I know I’ve expressed, in many posts, my love for gingerbread. So, of course when I heard about a much-talked-about gingerbread in Cumbria (the Lakes District), I just had to seek it out. But first, allow me to talk about my Lakes experience.
Since we were just ‘tasting’ the English countryside, we chose to explore the lake closest to the Manchester area – where we recently stopped for an Italian dinner. The lake we decided on was Lake Windermere.
The village of Windermere was a lovely lakeside spot with shops and full of Brits enjoying the summer sun. After a day of cruising the lake, we dined at a locally sourced restaurant called Wild & Co. – located just in the town center. Their menu honors offerings from Cumbria’s landscapes, lakes and seaside coast.
My dinner consisted of sea bass and cockles with samphire, sage and coastal vegetables. [pictured] For dessert, a delicious treacle tart topped with ginger ice cream. (Did I mention I love ginger?)
If you visit Windermere, go to Wild & Co. and make room for dessert – their ice creams are made in house.
The following day, we set off to find this famous gingerbread I kept reading about. As I mentioned, I absolutely love gingerbread so this was sort-of my highlight of Cumbria. Sad, isn’t it? What is even more sad, is that I was torn between going South to the birthplace of Sticky Toffee Pudding or North for this darn intriguing gingerbread. It was a tough decision, but North to Grassmere we went.
And a lovely drive it was: through the hills and valleys and over the rivers of the Lakes District just north of Lake Windermere. We arrived in the tiny village of Grassmere. An adorable river wove through the setting of stone houses and a lovely church. As we approached the church, we sensed that warm aroma of gingerbread in the air.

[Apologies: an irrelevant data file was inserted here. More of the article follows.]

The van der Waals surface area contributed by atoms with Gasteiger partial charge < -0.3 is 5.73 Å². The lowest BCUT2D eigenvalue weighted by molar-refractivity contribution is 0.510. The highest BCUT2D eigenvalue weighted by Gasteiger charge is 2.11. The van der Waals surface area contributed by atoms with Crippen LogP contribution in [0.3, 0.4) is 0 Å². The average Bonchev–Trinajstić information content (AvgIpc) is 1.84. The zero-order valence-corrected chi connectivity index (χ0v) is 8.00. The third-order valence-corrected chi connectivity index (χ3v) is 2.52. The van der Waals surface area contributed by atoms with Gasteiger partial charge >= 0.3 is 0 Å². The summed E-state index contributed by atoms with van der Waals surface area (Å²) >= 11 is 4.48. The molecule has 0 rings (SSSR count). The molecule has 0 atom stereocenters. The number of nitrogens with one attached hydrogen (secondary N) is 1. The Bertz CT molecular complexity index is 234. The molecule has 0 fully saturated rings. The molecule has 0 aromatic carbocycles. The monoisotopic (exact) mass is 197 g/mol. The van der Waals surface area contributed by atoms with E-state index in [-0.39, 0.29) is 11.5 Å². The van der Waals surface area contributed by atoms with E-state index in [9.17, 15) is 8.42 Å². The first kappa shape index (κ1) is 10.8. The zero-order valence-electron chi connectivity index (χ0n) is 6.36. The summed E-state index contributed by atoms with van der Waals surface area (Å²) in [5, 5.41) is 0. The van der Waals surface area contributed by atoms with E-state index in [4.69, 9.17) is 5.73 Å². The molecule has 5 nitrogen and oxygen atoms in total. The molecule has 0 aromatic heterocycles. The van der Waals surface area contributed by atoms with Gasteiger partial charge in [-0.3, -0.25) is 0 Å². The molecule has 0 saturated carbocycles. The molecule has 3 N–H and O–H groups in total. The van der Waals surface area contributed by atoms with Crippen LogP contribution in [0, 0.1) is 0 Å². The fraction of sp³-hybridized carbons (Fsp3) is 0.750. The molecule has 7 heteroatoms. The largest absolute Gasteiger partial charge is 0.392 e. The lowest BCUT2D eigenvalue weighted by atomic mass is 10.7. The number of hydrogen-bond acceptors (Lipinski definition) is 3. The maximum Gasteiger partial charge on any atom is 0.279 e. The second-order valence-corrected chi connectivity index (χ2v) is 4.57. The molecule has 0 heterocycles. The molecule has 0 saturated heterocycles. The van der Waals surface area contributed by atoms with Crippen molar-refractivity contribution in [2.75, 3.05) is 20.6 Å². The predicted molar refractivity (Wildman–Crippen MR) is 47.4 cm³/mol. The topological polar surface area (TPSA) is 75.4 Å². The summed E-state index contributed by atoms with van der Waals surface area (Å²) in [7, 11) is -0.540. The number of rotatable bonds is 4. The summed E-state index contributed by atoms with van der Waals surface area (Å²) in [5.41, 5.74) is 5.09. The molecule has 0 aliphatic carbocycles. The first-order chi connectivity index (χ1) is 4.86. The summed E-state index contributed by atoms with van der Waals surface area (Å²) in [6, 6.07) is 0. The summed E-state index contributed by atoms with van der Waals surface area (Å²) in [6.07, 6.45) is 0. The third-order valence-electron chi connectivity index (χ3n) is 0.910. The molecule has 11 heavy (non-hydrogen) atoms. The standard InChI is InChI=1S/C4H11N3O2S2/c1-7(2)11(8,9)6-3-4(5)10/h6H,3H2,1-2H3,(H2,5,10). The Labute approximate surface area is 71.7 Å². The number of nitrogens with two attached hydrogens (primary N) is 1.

Like Hansel & Gretel, we followed the seductive scent to a tiny white house with green shutters, known as Sarah Nelson’s Grassmere Gingerbread Shop. It looked like a little old lady’s cottage, which added to the experience. There was a small line of five people (thank goodness) and we took our place. As we waited, the gingerbread aroma danced around us, teasing my senses. It was just so pleasant and enticing. We finally made our way inside and found a small counter with two ladies dressed in antiquated attire. One lady was packaging the gingerbread while the other waited on customers. Note: About two or three were able to fit in the tiny area at a time. Suddenly, a man dressed in white, comes out from the side door with a freshly baked tray of warm gingerbread. I was in heaven.
We purchased a tin of gingerbread and made our way to the churchyard around the back of the cottage. In the tiny, well-manicured cemetery, was the grave of the famous poet Wordsworth – a pleasant find. It made me feel like I could use the excuse to appear as an educated literary tourist. Little did people know, I was really there for the food. What? Well, I was.
We found a bench just around the bend and broke into our gingerbread. It was unlike any gingerbread I had tasted before. I was familiar with the commonly known gingerbread of thick cakey goodness, or the crispy dry cookie variety. This gingerbread had more like a sticky, semi-soft, toffee-like consistency, and it was generously coated with crumbled shortbread. Sarah Nelson’s Gingerbread is Lorenzo approved.
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